Key EU Institutions Reach Agreement on Artificial Intelligence Act; Final Text to Be Released in 2024; The New Act Expected to Have a Worldwide Impact
Late Friday night, following the months-long Trilogue negotiations between the European Parliament, Council, and Commission the EU reached a provisional agreement on the proposal on harmonized rules on artificial intelligence (AI), also known as the Artificial Intelligence Act. Much like the GDPR, it is expected to have a worldwide impact.
The draft aims to ensure that AI systems placed on the European market and used in the EU are safe and respect fundamental rights and EU values. According to the key negotiators, the EU AI Act strives to strike a balance between safeguards and innovation. Its main idea is to regulate AI based on its capacity to cause harm to society following a “risk-based” approach: the higher the risk, the stricter the rules. By adopting the AI Act, the EU hopes to set a global standard for AI regulation, so far seemingly outpacing the US.
Compared to the initial European Commission proposal, the main new elements of the provisional agreement can be summarized as follows:
- rules on high-impact general-purpose AI modelsthat can cause systemic risk in the future, as well as on high-risk AI systems
- a revised system of governance with some enforcement powers at EU level
- extension of the list of prohibitionsbut with the possibility to use remote biometric identification by law enforcement authorities in public spaces, subject to safeguards
- better protection of rights through the obligation for deployers of high-risk AI systems to conduct a fundamental rights impact assessmentprior to putting an AI system into use.
Following Friday’s provisional agreement, the technical details of the new regulation should be finalized in the coming weeks. Afterwards, the EU presidency will submit the compromise text to the member states’ representatives (Coreper) for endorsement. Commissioner for Internal Market of the EU, Thierry Breton, announced in a press conference that the finalized AI Act is expected to be released within 12 months. It is anticipated to come into effect around 24 months thereafter. While these timelines are not set in stone, it is unlikely that the EU AI Act will come into force until 2026, which is later than the previously anticipated timeframe of 2025. The proposal was first introduced by the European Commission in 2021.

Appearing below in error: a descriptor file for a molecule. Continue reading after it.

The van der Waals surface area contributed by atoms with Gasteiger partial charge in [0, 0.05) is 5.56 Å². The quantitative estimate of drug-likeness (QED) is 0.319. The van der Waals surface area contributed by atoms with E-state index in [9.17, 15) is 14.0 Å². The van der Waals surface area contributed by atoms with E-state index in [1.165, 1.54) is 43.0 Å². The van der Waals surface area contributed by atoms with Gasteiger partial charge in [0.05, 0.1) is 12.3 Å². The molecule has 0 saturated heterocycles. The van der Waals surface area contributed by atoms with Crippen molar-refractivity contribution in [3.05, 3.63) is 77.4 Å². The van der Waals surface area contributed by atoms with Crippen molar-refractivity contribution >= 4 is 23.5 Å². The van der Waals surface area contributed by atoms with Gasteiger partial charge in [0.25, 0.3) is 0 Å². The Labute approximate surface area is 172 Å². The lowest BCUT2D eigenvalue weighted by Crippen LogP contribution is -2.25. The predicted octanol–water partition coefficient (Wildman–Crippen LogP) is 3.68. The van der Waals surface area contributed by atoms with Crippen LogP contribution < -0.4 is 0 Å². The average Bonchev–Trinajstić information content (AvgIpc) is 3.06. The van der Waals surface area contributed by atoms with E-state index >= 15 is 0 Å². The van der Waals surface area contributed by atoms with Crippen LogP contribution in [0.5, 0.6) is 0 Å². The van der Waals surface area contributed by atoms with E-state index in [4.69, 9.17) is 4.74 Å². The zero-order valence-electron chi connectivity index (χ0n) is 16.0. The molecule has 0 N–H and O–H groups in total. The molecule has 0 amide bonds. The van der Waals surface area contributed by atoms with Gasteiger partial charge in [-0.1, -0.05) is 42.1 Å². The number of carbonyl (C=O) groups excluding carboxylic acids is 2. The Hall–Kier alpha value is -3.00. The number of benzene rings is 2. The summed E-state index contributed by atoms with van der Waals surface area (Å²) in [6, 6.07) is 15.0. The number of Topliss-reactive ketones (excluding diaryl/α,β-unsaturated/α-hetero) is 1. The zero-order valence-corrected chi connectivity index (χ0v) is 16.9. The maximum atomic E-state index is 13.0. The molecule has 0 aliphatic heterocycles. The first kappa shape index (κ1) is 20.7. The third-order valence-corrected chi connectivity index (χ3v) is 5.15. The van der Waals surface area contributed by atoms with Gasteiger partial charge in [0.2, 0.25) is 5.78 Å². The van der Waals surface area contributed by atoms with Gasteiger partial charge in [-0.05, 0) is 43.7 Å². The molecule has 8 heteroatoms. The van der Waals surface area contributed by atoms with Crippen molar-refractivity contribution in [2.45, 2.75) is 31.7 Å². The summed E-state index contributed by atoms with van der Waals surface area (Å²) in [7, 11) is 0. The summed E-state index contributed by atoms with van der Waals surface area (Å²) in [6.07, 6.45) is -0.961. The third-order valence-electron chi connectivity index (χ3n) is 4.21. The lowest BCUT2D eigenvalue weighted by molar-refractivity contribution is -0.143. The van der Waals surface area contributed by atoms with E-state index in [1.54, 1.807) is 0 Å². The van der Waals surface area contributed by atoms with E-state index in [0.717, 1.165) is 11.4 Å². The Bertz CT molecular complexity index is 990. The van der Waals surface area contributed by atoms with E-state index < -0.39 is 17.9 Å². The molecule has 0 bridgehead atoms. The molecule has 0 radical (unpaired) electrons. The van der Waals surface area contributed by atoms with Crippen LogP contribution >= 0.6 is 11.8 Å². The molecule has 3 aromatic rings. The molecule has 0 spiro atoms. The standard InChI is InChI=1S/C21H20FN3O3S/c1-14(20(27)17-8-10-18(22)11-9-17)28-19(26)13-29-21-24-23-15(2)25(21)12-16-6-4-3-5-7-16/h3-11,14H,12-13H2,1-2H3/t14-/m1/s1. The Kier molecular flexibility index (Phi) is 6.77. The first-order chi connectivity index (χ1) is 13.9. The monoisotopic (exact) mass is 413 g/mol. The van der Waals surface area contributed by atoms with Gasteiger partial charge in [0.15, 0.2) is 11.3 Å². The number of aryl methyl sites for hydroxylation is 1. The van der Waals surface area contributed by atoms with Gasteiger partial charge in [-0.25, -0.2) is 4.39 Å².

Classification of AI systems as high-risk and prohibited AI practices
The compromise draft provides for a risk-based classification, to ensure that AI systems that are not likely to cause significant risks are not heavily regulated. AI systems presenting only limited risk would be subject to very light transparency obligations, for example disclosing that the content was AI-generated so users can make informed decisions on further use.
A wide range of high-risk AI systems would be authorized, but subject to a set of requirements and obligations to gain access to the EU market. According to the European Council, these requirements have been clarified and adjusted by the co-legislators in such a way that they are more technically feasible and less burdensome for stakeholders to comply with, for example as regards the quality of data, or in relation to the technical documentation that should be drawn up by SMEs to demonstrate that their high-risk AI systems comply with the requirements.
Since AI systems are developed and distributed through complex value chains, the compromise agreement includes changes clarifying the allocation of responsibilities and roles of the various actors in those chains, in particular providers and users of AI systems. It also clarifies the relationship between responsibilities under the AI Act and responsibilities that already exist under other legislation, such as the relevant EU data protection or sectorial legislation.